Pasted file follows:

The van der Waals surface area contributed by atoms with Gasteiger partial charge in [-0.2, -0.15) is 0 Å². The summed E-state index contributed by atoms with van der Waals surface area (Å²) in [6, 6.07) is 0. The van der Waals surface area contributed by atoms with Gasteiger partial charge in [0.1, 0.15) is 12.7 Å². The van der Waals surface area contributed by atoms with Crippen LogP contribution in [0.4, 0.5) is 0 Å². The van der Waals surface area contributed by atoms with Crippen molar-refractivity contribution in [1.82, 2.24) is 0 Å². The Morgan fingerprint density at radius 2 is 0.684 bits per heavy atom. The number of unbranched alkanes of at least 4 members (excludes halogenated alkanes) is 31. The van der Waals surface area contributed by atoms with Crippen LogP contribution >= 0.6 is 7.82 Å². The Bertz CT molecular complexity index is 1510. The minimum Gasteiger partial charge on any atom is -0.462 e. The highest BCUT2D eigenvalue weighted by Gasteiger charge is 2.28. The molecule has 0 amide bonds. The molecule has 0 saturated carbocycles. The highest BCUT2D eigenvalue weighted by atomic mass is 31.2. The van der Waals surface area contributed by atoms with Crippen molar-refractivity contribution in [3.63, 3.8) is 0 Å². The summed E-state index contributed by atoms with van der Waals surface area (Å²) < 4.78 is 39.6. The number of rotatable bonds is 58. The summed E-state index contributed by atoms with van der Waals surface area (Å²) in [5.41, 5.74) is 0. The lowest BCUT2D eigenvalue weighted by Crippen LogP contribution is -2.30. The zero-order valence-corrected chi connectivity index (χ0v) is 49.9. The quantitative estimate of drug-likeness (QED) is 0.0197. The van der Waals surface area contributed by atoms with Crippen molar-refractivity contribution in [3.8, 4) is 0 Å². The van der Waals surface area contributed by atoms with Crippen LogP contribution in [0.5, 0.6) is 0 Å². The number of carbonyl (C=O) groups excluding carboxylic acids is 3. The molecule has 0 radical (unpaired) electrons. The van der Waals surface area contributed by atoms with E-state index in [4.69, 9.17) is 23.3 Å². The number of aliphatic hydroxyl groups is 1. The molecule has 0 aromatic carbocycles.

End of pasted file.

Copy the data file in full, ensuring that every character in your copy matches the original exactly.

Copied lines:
The van der Waals surface area contributed by atoms with Gasteiger partial charge in [-0.2, -0.15) is 0 Å². The summed E-state index contributed by atoms with van der Waals surface area (Å²) in [6, 6.07) is 0. The van der Waals surface area contributed by atoms with Gasteiger partial charge in [0.1, 0.15) is 12.7 Å². The van der Waals surface area contributed by atoms with Crippen LogP contribution in [0.4, 0.5) is 0 Å². The van der Waals surface area contributed by atoms with Crippen molar-refractivity contribution in [1.82, 2.24) is 0 Å². The Morgan fingerprint density at radius 2 is 0.684 bits per heavy atom. The number of unbranched alkanes of at least 4 members (excludes halogenated alkanes) is 31. The van der Waals surface area contributed by atoms with Crippen LogP contribution >= 0.6 is 7.82 Å². The Bertz CT molecular complexity index is 1510. The minimum Gasteiger partial charge on any atom is -0.462 e. The highest BCUT2D eigenvalue weighted by Gasteiger charge is 2.28. The molecule has 0 amide bonds. The molecule has 0 saturated carbocycles. The highest BCUT2D eigenvalue weighted by atomic mass is 31.2. The van der Waals surface area contributed by atoms with Crippen molar-refractivity contribution in [3.63, 3.8) is 0 Å². The summed E-state index contributed by atoms with van der Waals surface area (Å²) < 4.78 is 39.6. The number of rotatable bonds is 58. The summed E-state index contributed by atoms with van der Waals surface area (Å²) in [5.41, 5.74) is 0. The lowest BCUT2D eigenvalue weighted by Crippen LogP contribution is -2.30. The zero-order valence-corrected chi connectivity index (χ0v) is 49.9. The quantitative estimate of drug-likeness (QED) is 0.0197. The van der Waals surface area contributed by atoms with Crippen molar-refractivity contribution in [3.8, 4) is 0 Å². The van der Waals surface area contributed by atoms with Crippen LogP contribution in [0.5, 0.6) is 0 Å². The number of carbonyl (C=O) groups excluding carboxylic acids is 3. The molecule has 0 radical (unpaired) electrons. The van der Waals surface area contributed by atoms with E-state index in [4.69, 9.17) is 23.3 Å². The number of aliphatic hydroxyl groups is 1. The molecule has 0 aromatic carbocycles.